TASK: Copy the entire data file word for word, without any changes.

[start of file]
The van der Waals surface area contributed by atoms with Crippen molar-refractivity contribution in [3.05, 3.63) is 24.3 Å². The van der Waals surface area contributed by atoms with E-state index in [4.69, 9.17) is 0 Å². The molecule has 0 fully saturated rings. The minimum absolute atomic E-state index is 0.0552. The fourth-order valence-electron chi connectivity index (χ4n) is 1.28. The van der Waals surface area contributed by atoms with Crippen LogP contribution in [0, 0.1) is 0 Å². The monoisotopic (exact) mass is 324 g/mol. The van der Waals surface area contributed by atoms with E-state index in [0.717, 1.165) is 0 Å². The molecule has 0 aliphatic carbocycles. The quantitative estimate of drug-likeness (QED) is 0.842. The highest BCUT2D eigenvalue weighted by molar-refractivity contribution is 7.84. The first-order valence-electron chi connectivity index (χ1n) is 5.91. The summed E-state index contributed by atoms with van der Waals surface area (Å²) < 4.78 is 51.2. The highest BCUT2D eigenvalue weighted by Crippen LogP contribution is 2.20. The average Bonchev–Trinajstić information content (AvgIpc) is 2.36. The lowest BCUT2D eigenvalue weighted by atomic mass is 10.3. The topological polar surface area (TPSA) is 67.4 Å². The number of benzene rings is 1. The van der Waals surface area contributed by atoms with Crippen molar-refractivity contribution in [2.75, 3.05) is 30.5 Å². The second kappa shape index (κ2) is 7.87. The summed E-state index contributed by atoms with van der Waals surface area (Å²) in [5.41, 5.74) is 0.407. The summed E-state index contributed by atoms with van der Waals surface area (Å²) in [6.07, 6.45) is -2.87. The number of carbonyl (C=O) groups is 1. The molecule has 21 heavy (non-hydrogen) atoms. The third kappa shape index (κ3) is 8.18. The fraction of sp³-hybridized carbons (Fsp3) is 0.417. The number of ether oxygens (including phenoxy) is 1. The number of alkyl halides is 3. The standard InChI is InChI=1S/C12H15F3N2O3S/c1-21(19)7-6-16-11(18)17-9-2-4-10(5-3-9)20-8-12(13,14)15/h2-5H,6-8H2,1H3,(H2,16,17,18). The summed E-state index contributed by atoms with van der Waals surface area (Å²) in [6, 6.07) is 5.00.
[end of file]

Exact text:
The van der Waals surface area contributed by atoms with Crippen molar-refractivity contribution in [3.05, 3.63) is 24.3 Å². The van der Waals surface area contributed by atoms with E-state index in [4.69, 9.17) is 0 Å². The molecule has 0 fully saturated rings. The minimum absolute atomic E-state index is 0.0552. The fourth-order valence-electron chi connectivity index (χ4n) is 1.28. The van der Waals surface area contributed by atoms with Crippen LogP contribution in [0, 0.1) is 0 Å². The monoisotopic (exact) mass is 324 g/mol. The van der Waals surface area contributed by atoms with E-state index in [0.717, 1.165) is 0 Å². The molecule has 0 aliphatic carbocycles. The quantitative estimate of drug-likeness (QED) is 0.842. The highest BCUT2D eigenvalue weighted by molar-refractivity contribution is 7.84. The first-order valence-electron chi connectivity index (χ1n) is 5.91. The summed E-state index contributed by atoms with van der Waals surface area (Å²) < 4.78 is 51.2. The highest BCUT2D eigenvalue weighted by Crippen LogP contribution is 2.20. The average Bonchev–Trinajstić information content (AvgIpc) is 2.36. The lowest BCUT2D eigenvalue weighted by atomic mass is 10.3. The topological polar surface area (TPSA) is 67.4 Å². The number of benzene rings is 1. The van der Waals surface area contributed by atoms with Crippen molar-refractivity contribution in [2.75, 3.05) is 30.5 Å². The second kappa shape index (κ2) is 7.87. The summed E-state index contributed by atoms with van der Waals surface area (Å²) in [5.41, 5.74) is 0.407. The summed E-state index contributed by atoms with van der Waals surface area (Å²) in [6.07, 6.45) is -2.87. The number of carbonyl (C=O) groups is 1. The molecule has 21 heavy (non-hydrogen) atoms. The third kappa shape index (κ3) is 8.18. The fraction of sp³-hybridized carbons (Fsp3) is 0.417. The number of ether oxygens (including phenoxy) is 1. The number of alkyl halides is 3. The standard InChI is InChI=1S/C12H15F3N2O3S/c1-21(19)7-6-16-11(18)17-9-2-4-10(5-3-9)20-8-12(13,14)15/h2-5H,6-8H2,1H3,(H2,16,17,18). The summed E-state index contributed by atoms with van der Waals surface area (Å²) in [6, 6.07) is 5.00.